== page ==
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Sources: Sergeant Johnson's Body Found Nearly A Mile From Attack; Sources: FBI Helping To Gather, Evaluate Evidence; Pentagon Reviewing Timeline Of Attack On U.S Soldiers; Graham Warns Americans: "The War Is Headed To Africa"; White House Clarifies Comments On Questioning General Kelly; Steve Bannon Delivers Blistering Attack on George W. Bush; ISIS Capital Liberated But Humanitarian Crisis Remains, Aired 6-7a ET

Aired October 21, 2017 - 06:00   ET





UNIDENTIFIED FEMALE: Sergeant La David Johnson was found nearly a mile away from the central scene of the ambush.

UNIDENTIFIED MALE: The U.S. military does not leave its troops behind.

UNIDENTIFIED MALE: The war is morphing. You are going to see more actions in Africa not less.

UNIDENTIFIED FEMALE: The military dictatorship that appears to be what the White House thinks the United States is.

UNIDENTIFIED FEMALE: If you want to get into a debate with a four- star Marine general, I think that that's something highly inappropriate.

UNIDENTIFIED MALE: Even for someone that's empty, we were stunned.

UNIDENTIFIED FEMALE: If you don't understand that reference, I will put it a little more simply as we say in the south, all hat and no cattle.

UNIDENTIFIED FEMALE: There is a credibility issue with the president. Now there's a possible credibility issue with the chief of staff.

JOHN BERMAN, CNN ANCHOR: The Russia investigation, more about who has been interviewed by the Senate Intelligence Committee.

UNIDENTIFIED MALE: The fact that they've interviewed several of these Russians suggest they are getting closer to bringing in Donald Trump Jr.

UNIDENTIFIED MALE: ISIS no longer rules here. Once again left behind a city scoured by their occupation.


DIANE GALLAGHER, CNN ANCHOR: Good morning, everyone. I'm Diane Gallagher in for Christi Paul.

MARTIN SAVIDGE, CNN ANCHOR: And I'm Martin Savidge in for Victor Blackwell. Great to be with you and great to be with you as well.

Final goodbyes today for a soldier who sacrificed his life for the war on ISIS. Sergeant La David Johnson just 25 years old will be laid to rest in his Florida hometown.

GALLAGHER: CNN has learned that Johnson's body was found nearly a mile from the site of the ambush in Niger. But there is still no word right now on how he was separated from the 12-member team or why his body was not recovered two days after those of the three other soldiers who were killed in that attack.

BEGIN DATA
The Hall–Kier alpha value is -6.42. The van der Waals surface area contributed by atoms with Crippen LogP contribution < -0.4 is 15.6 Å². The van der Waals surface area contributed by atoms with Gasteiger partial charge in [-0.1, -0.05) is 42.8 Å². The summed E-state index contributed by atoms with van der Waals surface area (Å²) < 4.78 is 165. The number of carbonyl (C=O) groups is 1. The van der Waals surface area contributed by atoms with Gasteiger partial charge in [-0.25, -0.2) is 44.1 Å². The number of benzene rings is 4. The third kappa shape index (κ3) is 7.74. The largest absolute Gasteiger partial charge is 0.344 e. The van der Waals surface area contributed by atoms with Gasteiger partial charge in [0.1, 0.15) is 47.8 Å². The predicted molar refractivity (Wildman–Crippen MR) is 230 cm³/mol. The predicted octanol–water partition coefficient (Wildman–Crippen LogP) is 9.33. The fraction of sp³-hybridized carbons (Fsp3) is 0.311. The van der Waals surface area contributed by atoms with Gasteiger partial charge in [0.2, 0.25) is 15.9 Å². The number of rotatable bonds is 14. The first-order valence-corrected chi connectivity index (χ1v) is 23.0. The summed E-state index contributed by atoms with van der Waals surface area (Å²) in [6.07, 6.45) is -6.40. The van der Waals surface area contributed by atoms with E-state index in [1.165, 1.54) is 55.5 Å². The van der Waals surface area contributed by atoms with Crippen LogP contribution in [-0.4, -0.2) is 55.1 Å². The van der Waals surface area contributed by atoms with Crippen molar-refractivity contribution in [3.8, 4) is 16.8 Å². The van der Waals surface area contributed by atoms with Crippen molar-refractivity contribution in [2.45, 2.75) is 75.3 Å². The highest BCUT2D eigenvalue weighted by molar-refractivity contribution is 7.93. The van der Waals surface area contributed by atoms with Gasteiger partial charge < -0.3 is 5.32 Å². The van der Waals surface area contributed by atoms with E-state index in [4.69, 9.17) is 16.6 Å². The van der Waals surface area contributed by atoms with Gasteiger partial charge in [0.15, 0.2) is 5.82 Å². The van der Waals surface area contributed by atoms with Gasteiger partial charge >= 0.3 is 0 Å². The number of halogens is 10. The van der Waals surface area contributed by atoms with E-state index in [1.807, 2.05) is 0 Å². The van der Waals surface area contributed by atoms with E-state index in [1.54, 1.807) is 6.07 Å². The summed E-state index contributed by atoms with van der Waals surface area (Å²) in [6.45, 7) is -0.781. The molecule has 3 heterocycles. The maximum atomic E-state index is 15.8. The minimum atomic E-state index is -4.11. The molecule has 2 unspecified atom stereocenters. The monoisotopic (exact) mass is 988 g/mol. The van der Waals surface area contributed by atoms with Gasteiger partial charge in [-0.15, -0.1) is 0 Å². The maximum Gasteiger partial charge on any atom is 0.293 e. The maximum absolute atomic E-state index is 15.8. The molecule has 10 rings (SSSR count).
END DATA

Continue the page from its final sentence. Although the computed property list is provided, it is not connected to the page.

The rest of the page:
SAVIDGE: Meanwhile, the president is standing by his chief of staff, John Kelly's attack on a Florida congresswoman. Representative Frederica Wilson is a close friend of the Johnson's family and was with the family when Johnson's widow, Myeshia, took Trump's condolence call on speakerphone.

Wilson said he was incentive. In an interview with Fox News, the president says that Kelly was outraged Wilson was even listening in.


DONALD TRUMP, PRESIDENT OF THE UNITED STATES OF AMERICA: He was so offended that a woman would be -- that somebody would be listening to that call. He was -- he actually could not believe it. Actually, he said to me, sir, this is not acceptable.


GALLAGHER: Meanwhile, Steve Bannon has delivered a blistering attack on former President George W. Bush questioning his intelligence and whether or not he fully grasps the nature of the speech that he gave on rejecting Trump-era nationalism earlier this week.

We want to begin first, though, with that investigation into Niger ambush. The FBI has joined in as the Pentagon tries to pin down the exact timeline of what happened. Our Elise Labott is following those new details.


ELISE LABOTT, CNN GLOBAL AFFAIRS CORRESPONDENT: CNN has learned Sergeant La David Johnson was found nearly a mile away from the central scene of the ambush. According to four administration officials familiar with the early assessment, the Pentagon is still looking at the exact circumstances of how Johnson became separated.